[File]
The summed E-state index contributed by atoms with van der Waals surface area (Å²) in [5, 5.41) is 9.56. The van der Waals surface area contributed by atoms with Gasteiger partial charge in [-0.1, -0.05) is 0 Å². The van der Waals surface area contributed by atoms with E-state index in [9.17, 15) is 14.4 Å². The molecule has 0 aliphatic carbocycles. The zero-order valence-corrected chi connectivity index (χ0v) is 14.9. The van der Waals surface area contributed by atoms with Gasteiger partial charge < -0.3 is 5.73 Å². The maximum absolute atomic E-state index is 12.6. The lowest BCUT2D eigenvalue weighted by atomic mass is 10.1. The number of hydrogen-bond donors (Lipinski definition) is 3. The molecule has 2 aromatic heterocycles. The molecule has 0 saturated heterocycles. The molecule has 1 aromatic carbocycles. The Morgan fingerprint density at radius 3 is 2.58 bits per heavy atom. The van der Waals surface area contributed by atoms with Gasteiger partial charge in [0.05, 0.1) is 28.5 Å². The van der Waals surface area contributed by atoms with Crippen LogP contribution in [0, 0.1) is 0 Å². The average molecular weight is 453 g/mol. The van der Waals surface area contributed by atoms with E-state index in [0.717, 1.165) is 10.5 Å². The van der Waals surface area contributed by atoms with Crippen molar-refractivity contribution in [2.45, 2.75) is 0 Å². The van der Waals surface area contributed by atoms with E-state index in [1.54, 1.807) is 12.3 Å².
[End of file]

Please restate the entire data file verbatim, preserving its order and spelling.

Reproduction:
The summed E-state index contributed by atoms with van der Waals surface area (Å²) in [5, 5.41) is 9.56. The van der Waals surface area contributed by atoms with Gasteiger partial charge in [-0.1, -0.05) is 0 Å². The van der Waals surface area contributed by atoms with E-state index in [9.17, 15) is 14.4 Å². The molecule has 0 aliphatic carbocycles. The zero-order valence-corrected chi connectivity index (χ0v) is 14.9. The van der Waals surface area contributed by atoms with Gasteiger partial charge < -0.3 is 5.73 Å². The maximum absolute atomic E-state index is 12.6. The lowest BCUT2D eigenvalue weighted by atomic mass is 10.1. The number of hydrogen-bond donors (Lipinski definition) is 3. The molecule has 2 aromatic heterocycles. The molecule has 0 saturated heterocycles. The molecule has 1 aromatic carbocycles. The Morgan fingerprint density at radius 3 is 2.58 bits per heavy atom. The van der Waals surface area contributed by atoms with Gasteiger partial charge in [0.05, 0.1) is 28.5 Å². The van der Waals surface area contributed by atoms with Crippen LogP contribution in [0, 0.1) is 0 Å². The average molecular weight is 453 g/mol. The van der Waals surface area contributed by atoms with E-state index in [0.717, 1.165) is 10.5 Å². The van der Waals surface area contributed by atoms with Crippen molar-refractivity contribution in [2.45, 2.75) is 0 Å². The van der Waals surface area contributed by atoms with E-state index in [1.54, 1.807) is 12.3 Å².